A cut above
The machine also incorporates integrated Roland Print and Cut technology, enabling automatic contour cutting of images into any shape within the same workflow as the printing. Roland says this means printers can create point-of-sale displays, floor signage and stickers quickly and easily. For cutting, substrates can have a maximum thickness of 0.4mm with liner and 0.22mm without liner. The maximum cutting width is 1,600mm and the cutting speed is 10-600mm/s.
Signpost Signs’ machine was installed two weeks before Christmas. Hems says that once he saw what the XR-640 could do, and because of his history with Roland, he did not need to look at what was else on the market.
"When we bought our first digital machine five years ago, we did extensive research into what was available, as we were relatively inexperienced in digital print," he explains. "It came down to a choice between Roland and Mimaki. What swung it at the time was that Mimaki eco-solvent printers at the time needed extraction, whereas the Roland did not. That swung it in Roland’s favour, as there was not a massive difference between them other than that.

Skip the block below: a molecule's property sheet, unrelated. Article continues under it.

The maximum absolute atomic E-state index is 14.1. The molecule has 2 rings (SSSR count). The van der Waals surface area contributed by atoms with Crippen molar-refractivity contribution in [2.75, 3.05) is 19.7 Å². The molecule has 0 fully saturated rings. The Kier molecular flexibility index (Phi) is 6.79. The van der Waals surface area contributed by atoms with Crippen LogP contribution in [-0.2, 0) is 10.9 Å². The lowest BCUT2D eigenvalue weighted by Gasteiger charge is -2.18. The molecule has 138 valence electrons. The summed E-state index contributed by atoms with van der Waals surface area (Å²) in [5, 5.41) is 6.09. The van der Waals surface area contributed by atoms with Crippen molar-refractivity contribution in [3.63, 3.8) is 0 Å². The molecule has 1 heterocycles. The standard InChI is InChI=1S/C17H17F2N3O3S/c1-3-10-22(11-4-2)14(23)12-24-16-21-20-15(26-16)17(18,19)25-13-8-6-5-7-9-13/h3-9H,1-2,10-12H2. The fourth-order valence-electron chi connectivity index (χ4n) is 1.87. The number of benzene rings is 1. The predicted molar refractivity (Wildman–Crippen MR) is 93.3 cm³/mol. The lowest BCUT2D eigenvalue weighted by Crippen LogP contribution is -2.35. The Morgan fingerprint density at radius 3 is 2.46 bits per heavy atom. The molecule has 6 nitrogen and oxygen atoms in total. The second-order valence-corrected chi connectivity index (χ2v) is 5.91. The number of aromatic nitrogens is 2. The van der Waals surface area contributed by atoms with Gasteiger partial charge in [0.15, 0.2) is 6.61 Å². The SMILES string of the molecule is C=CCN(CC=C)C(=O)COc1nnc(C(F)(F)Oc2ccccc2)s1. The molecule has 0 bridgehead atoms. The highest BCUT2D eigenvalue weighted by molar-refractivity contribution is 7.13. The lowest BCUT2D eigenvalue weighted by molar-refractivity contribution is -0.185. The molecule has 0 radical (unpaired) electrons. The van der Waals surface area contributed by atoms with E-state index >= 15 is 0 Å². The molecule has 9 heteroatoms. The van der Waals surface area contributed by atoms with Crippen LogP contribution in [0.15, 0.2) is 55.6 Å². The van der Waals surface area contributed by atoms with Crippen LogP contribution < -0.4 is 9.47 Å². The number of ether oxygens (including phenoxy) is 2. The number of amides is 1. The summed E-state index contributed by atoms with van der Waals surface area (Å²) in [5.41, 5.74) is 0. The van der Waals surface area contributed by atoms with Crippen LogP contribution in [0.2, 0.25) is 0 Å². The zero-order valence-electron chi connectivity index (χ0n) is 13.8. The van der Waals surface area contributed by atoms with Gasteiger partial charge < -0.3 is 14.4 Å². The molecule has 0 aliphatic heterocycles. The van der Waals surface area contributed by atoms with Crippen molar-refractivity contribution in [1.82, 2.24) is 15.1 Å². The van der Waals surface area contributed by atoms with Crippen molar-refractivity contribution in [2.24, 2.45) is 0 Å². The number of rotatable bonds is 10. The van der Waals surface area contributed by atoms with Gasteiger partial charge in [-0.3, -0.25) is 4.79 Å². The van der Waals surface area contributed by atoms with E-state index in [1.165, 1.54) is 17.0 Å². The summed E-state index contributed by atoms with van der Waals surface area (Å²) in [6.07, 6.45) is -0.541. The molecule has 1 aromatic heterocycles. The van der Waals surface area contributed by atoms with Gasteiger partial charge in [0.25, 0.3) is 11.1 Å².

"Second time around, my knowledge of digital print is better and I know what is out there regarding flatbeds, hybrids and roll-fed. So this time I knew immediately that this machine was ideal for us as soon as it was announced and so we made the deal with PrintMax."
Hems particularly likes the print and cut facility, explaining that it is incredibly useful for turning around work and simplifying the process. He also praises the light black ink, explaining that it has improved quality substantially.